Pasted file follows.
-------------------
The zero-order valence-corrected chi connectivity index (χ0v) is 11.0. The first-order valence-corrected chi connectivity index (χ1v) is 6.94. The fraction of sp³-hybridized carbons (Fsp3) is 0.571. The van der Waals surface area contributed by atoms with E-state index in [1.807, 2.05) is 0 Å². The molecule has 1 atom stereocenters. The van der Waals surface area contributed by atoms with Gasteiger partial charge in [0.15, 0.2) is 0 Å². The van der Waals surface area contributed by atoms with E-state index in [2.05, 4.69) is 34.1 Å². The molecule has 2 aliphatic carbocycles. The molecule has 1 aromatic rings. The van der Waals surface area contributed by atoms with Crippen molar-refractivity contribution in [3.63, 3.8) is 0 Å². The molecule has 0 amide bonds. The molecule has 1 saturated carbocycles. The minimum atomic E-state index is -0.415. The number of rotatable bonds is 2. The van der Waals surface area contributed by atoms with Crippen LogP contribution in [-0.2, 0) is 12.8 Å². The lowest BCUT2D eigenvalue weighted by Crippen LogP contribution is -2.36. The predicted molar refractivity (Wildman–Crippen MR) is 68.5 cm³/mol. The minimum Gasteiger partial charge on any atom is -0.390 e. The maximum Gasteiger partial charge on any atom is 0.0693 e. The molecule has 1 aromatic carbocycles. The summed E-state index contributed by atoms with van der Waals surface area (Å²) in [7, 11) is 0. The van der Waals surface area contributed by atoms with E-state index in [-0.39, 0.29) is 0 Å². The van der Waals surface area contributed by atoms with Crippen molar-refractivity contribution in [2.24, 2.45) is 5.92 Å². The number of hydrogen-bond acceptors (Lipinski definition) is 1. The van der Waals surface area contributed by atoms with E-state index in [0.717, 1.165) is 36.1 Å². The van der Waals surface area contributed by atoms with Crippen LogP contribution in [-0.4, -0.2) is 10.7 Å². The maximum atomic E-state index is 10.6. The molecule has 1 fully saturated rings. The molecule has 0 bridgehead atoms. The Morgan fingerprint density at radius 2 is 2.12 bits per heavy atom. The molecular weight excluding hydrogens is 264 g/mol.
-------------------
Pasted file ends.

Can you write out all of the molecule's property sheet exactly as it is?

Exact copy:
The zero-order valence-corrected chi connectivity index (χ0v) is 11.0. The first-order valence-corrected chi connectivity index (χ1v) is 6.94. The fraction of sp³-hybridized carbons (Fsp3) is 0.571. The van der Waals surface area contributed by atoms with E-state index in [1.807, 2.05) is 0 Å². The molecule has 1 atom stereocenters. The van der Waals surface area contributed by atoms with Gasteiger partial charge in [0.15, 0.2) is 0 Å². The van der Waals surface area contributed by atoms with E-state index in [2.05, 4.69) is 34.1 Å². The molecule has 2 aliphatic carbocycles. The molecule has 1 aromatic rings. The van der Waals surface area contributed by atoms with Crippen molar-refractivity contribution in [3.63, 3.8) is 0 Å². The molecule has 0 amide bonds. The molecule has 1 saturated carbocycles. The minimum atomic E-state index is -0.415. The number of rotatable bonds is 2. The van der Waals surface area contributed by atoms with Crippen LogP contribution in [-0.2, 0) is 12.8 Å². The lowest BCUT2D eigenvalue weighted by Crippen LogP contribution is -2.36. The predicted molar refractivity (Wildman–Crippen MR) is 68.5 cm³/mol. The minimum Gasteiger partial charge on any atom is -0.390 e. The maximum Gasteiger partial charge on any atom is 0.0693 e. The molecule has 1 aromatic carbocycles. The summed E-state index contributed by atoms with van der Waals surface area (Å²) in [7, 11) is 0. The van der Waals surface area contributed by atoms with E-state index in [-0.39, 0.29) is 0 Å². The van der Waals surface area contributed by atoms with Crippen molar-refractivity contribution in [2.24, 2.45) is 5.92 Å². The number of hydrogen-bond acceptors (Lipinski definition) is 1. The van der Waals surface area contributed by atoms with E-state index in [0.717, 1.165) is 36.1 Å². The van der Waals surface area contributed by atoms with Crippen LogP contribution in [-0.4, -0.2) is 10.7 Å². The maximum atomic E-state index is 10.6. The molecule has 1 fully saturated rings. The molecule has 0 bridgehead atoms. The Morgan fingerprint density at radius 2 is 2.12 bits per heavy atom. The molecular weight excluding hydrogens is 264 g/mol.